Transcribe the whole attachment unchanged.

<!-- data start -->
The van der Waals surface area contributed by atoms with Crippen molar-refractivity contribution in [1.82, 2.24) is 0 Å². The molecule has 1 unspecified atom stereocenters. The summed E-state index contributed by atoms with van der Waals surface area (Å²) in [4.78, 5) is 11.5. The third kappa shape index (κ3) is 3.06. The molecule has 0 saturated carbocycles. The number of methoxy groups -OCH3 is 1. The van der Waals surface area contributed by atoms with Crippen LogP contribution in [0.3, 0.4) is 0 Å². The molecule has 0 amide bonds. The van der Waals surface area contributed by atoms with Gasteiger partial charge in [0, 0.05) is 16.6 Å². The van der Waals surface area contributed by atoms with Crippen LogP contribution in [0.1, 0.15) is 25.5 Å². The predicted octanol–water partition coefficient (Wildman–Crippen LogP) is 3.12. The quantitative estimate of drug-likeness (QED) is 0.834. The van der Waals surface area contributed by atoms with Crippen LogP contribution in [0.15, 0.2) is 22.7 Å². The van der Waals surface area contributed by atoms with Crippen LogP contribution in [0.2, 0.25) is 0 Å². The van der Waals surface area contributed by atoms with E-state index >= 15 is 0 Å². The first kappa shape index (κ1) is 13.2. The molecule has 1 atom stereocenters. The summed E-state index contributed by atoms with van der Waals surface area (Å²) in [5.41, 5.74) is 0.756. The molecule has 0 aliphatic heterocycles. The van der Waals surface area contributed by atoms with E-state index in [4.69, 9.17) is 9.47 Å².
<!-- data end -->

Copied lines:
The van der Waals surface area contributed by atoms with Crippen molar-refractivity contribution in [1.82, 2.24) is 0 Å². The molecule has 1 unspecified atom stereocenters. The summed E-state index contributed by atoms with van der Waals surface area (Å²) in [4.78, 5) is 11.5. The third kappa shape index (κ3) is 3.06. The molecule has 0 saturated carbocycles. The number of methoxy groups -OCH3 is 1. The van der Waals surface area contributed by atoms with Crippen LogP contribution in [0.3, 0.4) is 0 Å². The molecule has 0 amide bonds. The van der Waals surface area contributed by atoms with Gasteiger partial charge in [0, 0.05) is 16.6 Å². The van der Waals surface area contributed by atoms with Crippen LogP contribution in [0.1, 0.15) is 25.5 Å². The predicted octanol–water partition coefficient (Wildman–Crippen LogP) is 3.12. The quantitative estimate of drug-likeness (QED) is 0.834. The van der Waals surface area contributed by atoms with Crippen LogP contribution in [0.15, 0.2) is 22.7 Å². The van der Waals surface area contributed by atoms with Crippen LogP contribution in [0.2, 0.25) is 0 Å². The van der Waals surface area contributed by atoms with E-state index >= 15 is 0 Å². The first kappa shape index (κ1) is 13.2. The molecule has 1 atom stereocenters. The summed E-state index contributed by atoms with van der Waals surface area (Å²) in [5.41, 5.74) is 0.756. The molecule has 0 aliphatic heterocycles. The van der Waals surface area contributed by atoms with E-state index in [4.69, 9.17) is 9.47 Å².